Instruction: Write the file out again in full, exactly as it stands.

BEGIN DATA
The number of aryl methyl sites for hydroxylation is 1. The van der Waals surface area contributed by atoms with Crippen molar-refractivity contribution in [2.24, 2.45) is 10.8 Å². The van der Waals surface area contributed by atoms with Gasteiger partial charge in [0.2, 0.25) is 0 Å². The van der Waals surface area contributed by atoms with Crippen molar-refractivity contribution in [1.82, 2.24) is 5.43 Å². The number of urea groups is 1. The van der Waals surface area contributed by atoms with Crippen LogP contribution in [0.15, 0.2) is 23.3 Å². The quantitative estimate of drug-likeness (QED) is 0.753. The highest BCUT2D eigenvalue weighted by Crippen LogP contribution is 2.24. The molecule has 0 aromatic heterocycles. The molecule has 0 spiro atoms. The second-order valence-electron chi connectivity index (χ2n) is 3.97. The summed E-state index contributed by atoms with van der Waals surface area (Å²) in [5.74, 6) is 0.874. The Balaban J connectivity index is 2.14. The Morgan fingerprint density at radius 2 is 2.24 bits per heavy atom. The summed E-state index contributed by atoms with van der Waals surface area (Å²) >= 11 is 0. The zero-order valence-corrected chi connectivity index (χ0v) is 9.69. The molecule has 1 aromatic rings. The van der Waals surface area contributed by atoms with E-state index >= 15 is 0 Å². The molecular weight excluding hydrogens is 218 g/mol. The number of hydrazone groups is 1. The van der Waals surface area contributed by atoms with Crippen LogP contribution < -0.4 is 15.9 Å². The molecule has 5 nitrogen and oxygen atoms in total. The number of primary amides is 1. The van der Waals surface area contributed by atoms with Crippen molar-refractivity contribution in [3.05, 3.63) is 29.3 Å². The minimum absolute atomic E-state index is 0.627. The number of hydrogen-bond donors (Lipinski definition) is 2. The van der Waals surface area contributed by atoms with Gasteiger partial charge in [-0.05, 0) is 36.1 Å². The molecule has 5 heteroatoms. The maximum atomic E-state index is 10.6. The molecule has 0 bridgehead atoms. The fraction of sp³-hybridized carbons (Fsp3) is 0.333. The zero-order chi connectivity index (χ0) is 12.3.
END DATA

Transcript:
The number of aryl methyl sites for hydroxylation is 1. The van der Waals surface area contributed by atoms with Crippen molar-refractivity contribution in [2.24, 2.45) is 10.8 Å². The van der Waals surface area contributed by atoms with Gasteiger partial charge in [0.2, 0.25) is 0 Å². The van der Waals surface area contributed by atoms with Crippen molar-refractivity contribution in [1.82, 2.24) is 5.43 Å². The number of urea groups is 1. The van der Waals surface area contributed by atoms with Crippen LogP contribution in [0.15, 0.2) is 23.3 Å². The quantitative estimate of drug-likeness (QED) is 0.753. The highest BCUT2D eigenvalue weighted by Crippen LogP contribution is 2.24. The molecule has 0 aromatic heterocycles. The molecule has 0 spiro atoms. The second-order valence-electron chi connectivity index (χ2n) is 3.97. The summed E-state index contributed by atoms with van der Waals surface area (Å²) in [5.74, 6) is 0.874. The Balaban J connectivity index is 2.14. The Morgan fingerprint density at radius 2 is 2.24 bits per heavy atom. The summed E-state index contributed by atoms with van der Waals surface area (Å²) >= 11 is 0. The zero-order valence-corrected chi connectivity index (χ0v) is 9.69. The molecule has 1 aromatic rings. The van der Waals surface area contributed by atoms with E-state index >= 15 is 0 Å². The molecular weight excluding hydrogens is 218 g/mol. The number of hydrazone groups is 1. The van der Waals surface area contributed by atoms with Crippen LogP contribution < -0.4 is 15.9 Å². The molecule has 5 nitrogen and oxygen atoms in total. The number of primary amides is 1. The van der Waals surface area contributed by atoms with Crippen molar-refractivity contribution in [3.05, 3.63) is 29.3 Å². The minimum absolute atomic E-state index is 0.627. The number of hydrogen-bond donors (Lipinski definition) is 2. The van der Waals surface area contributed by atoms with Gasteiger partial charge in [-0.05, 0) is 36.1 Å². The molecule has 5 heteroatoms. The maximum atomic E-state index is 10.6. The molecule has 0 bridgehead atoms. The fraction of sp³-hybridized carbons (Fsp3) is 0.333. The zero-order chi connectivity index (χ0) is 12.3.